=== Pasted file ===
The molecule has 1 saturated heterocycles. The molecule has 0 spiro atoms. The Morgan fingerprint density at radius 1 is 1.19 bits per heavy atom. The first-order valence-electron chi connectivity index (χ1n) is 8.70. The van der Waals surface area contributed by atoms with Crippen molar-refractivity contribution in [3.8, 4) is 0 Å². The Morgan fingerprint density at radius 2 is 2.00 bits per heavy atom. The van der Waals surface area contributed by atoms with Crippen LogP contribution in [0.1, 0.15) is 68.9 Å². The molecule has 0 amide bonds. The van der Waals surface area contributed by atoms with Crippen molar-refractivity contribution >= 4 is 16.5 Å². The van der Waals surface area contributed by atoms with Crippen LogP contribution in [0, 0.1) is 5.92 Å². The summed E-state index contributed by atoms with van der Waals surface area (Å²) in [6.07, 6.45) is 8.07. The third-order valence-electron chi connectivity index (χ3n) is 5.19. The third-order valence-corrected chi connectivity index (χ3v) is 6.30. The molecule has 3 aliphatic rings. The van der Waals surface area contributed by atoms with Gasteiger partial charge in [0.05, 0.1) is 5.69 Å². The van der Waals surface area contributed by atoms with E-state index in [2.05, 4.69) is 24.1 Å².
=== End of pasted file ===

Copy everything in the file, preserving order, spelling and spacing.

The molecule has 1 saturated heterocycles. The molecule has 0 spiro atoms. The Morgan fingerprint density at radius 1 is 1.19 bits per heavy atom. The first-order valence-electron chi connectivity index (χ1n) is 8.70. The van der Waals surface area contributed by atoms with Crippen molar-refractivity contribution in [3.8, 4) is 0 Å². The Morgan fingerprint density at radius 2 is 2.00 bits per heavy atom. The van der Waals surface area contributed by atoms with Crippen LogP contribution in [0.1, 0.15) is 68.9 Å². The molecule has 0 amide bonds. The van der Waals surface area contributed by atoms with Crippen molar-refractivity contribution >= 4 is 16.5 Å². The van der Waals surface area contributed by atoms with Crippen LogP contribution in [0, 0.1) is 5.92 Å². The summed E-state index contributed by atoms with van der Waals surface area (Å²) in [6.07, 6.45) is 8.07. The third-order valence-electron chi connectivity index (χ3n) is 5.19. The third-order valence-corrected chi connectivity index (χ3v) is 6.30. The molecule has 3 aliphatic rings. The van der Waals surface area contributed by atoms with Gasteiger partial charge in [0.05, 0.1) is 5.69 Å². The van der Waals surface area contributed by atoms with E-state index in [2.05, 4.69) is 24.1 Å².